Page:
The future is here! US Navy frogmen will no longer fumble with clumsy underwater dive computers, or GPS. I'm pretty sure AquaLung will acquire the US Navy to get ahold of this technology, and will be marketing it at local dive shops soon.
Via the Tech Times:
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Professional divers could use any help they can get to make their work easier and more streamlined.
The Navy acknowledges their need: it has built an underwater head-up display (HUD) prototype that allows divers to check their location and tap into sonar data by looking straight ahead, thus eliminating the need for a smartwatch display.
The leader of the research team, Dennis Gallagher, says that "a capability similar to something from an Iron Man movie" is in store to those who will use the new helmet.
To put it shortly, all the relevant information can be viewed "within the helmet." Surface sources, such as a ship, can send out information to the Divers Augmented Vision Display (DAVD). Future improvements to the device could bring sonar sensors mounted on the helmet, making it even easier to collect and display info.
Former US Navy frogman Mike Nelson (played by Lloyd Bridges) led a life of adventure in the 1958 to 1961 action-adventure television show Sea Hunt. The show inspired generations to explore beneath the sea. Last weekend a group of Sea Hunt reenactors took to the water in Florida to relive the dream.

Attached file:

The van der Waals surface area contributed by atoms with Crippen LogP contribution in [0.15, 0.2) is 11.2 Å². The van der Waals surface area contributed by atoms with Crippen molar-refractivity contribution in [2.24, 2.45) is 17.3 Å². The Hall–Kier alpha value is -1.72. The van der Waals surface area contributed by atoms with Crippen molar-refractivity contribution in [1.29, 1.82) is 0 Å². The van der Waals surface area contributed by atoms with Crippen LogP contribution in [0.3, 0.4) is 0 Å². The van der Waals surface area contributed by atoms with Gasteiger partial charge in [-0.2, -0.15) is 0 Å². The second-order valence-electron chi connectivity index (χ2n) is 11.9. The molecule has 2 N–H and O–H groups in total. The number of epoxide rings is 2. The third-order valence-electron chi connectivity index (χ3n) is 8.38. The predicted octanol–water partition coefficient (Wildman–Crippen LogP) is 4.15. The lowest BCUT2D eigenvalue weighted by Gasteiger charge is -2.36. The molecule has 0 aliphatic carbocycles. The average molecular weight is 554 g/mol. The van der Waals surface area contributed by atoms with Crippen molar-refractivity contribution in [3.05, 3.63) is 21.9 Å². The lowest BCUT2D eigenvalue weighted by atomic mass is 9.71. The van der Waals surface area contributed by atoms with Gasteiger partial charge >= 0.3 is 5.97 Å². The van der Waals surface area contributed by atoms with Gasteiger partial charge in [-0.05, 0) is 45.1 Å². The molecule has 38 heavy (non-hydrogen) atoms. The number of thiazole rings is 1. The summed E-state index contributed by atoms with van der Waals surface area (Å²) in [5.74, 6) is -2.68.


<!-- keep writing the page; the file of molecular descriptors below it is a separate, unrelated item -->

Dude. When there's a shark hanging out, humans like you are supposed to go inside, not on top of, the cage.
Nathaniel Stern straps modified document scanners to his body and then walks around, producing beautiful, glitched out art-images. Now he's taken his scanners to the bottom of the ocean. Read the rest
Scuba diver Jason Dmitri's encounter with a shark was caught on film, but he bears no grudge for the beast that tried to get a piece of him.
"The shark was acting in his natural environment," Dmitri wrote on his YouTube page. "I have no ill will toward him and will get back in the water and continue to protect the reef for future generations."
Perhaps it is just local pride, but nowhere I've been diving, nowhere in the world, compares with California. The abundance and variety of sea life you can encounter underwater from Carmel to Catalina is without compare. The cold water, however, takes some getting used to.
My solution for the last five years or so: the Whites Fusion Drysuit.
For the last two months, Viennese artist Andreas Franke has had a new show of photographs on exhibition near Barbados. Thing is, you needed to SCUBA dive to see them. The photos hung on the hull of the Stabrokikita, a 365-foot Greek freighter that was deliberately sunk in 1978. Franke's photos of Rococo-inspired scenes are superimposed with underwater photographs, adding an atmospheric surreality to the final image. Seemingly, viewing these images 120 feet underwater would add to their dreaminess. This is the second series in Franke's "Sinking World" project. His first collection of images were displayed earlier this year on the USS General Hoyt S. Vandenberg, a massive military ship that in 2009 was sunk to the ocean floor and became the second largest artificial reef in the world. Those photos have since been recovered and displayed at The Studios of Key West art gallery. "The Sinking World" (via CNN) Read the rest